WIKIMEDIA, KOSJorge Parada, medical director of the infectious disease unit at Loyola University Health System, is kind of like an inadvertent anti-cupid. His advice is sound, but it sure isn’t sexy. “Mid-February is usually the peak season for infectious diseases, such as the seasonal and H1N1 flu, mononucleosis, colds, and coughs,” he said in a statement. Instead of kissing, sharing dessert, and cuddling by the fire with that special someone this Valentine’s Day, Parada recommends getting and giving the gift of a flu shot. “It’s the gift that keeps on giving—you protect yourself, your loved one, and you stop the virus from spreading to others,” he said. “If that isn’t sexy, and [doesn’t] say ‘I love you,’ I don’t know what does.”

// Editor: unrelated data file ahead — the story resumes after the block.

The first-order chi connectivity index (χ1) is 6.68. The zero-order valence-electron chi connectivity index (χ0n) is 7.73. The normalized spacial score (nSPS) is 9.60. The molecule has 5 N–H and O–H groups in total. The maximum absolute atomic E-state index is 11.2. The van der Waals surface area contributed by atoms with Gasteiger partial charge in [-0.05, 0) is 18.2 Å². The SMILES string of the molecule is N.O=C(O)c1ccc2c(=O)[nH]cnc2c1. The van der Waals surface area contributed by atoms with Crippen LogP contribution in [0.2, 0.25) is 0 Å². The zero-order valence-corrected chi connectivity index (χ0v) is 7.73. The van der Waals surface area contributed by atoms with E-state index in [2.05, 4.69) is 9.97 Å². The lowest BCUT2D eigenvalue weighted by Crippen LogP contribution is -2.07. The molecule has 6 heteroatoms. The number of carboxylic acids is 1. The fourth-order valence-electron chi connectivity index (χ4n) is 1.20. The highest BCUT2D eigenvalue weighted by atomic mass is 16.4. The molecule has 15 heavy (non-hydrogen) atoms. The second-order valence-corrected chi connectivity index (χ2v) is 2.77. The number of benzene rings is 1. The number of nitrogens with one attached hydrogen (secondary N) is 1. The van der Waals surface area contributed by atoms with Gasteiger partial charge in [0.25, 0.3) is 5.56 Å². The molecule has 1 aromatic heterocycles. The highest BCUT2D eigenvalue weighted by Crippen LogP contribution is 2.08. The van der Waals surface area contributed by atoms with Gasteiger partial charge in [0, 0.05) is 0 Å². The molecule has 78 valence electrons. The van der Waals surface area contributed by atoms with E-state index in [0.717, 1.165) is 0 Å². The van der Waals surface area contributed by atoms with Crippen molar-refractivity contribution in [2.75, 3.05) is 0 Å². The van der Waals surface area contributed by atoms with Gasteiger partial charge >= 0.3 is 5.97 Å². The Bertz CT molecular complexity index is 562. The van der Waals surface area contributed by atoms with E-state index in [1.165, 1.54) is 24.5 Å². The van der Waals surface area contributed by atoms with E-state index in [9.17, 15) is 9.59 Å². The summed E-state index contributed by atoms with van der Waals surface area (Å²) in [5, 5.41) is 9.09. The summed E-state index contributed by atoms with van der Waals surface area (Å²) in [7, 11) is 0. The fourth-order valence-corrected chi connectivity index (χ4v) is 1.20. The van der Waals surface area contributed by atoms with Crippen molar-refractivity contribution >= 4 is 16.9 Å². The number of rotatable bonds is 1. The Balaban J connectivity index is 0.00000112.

Flu season around the United States, which started earlier than ever in some regions, is appearing to run its course, having peaked in many spots. Though a cure for the common cold has eluded science thus far, researchers are making strides in understanding the evolution of rhinoviruses, which often cause the temporary illness.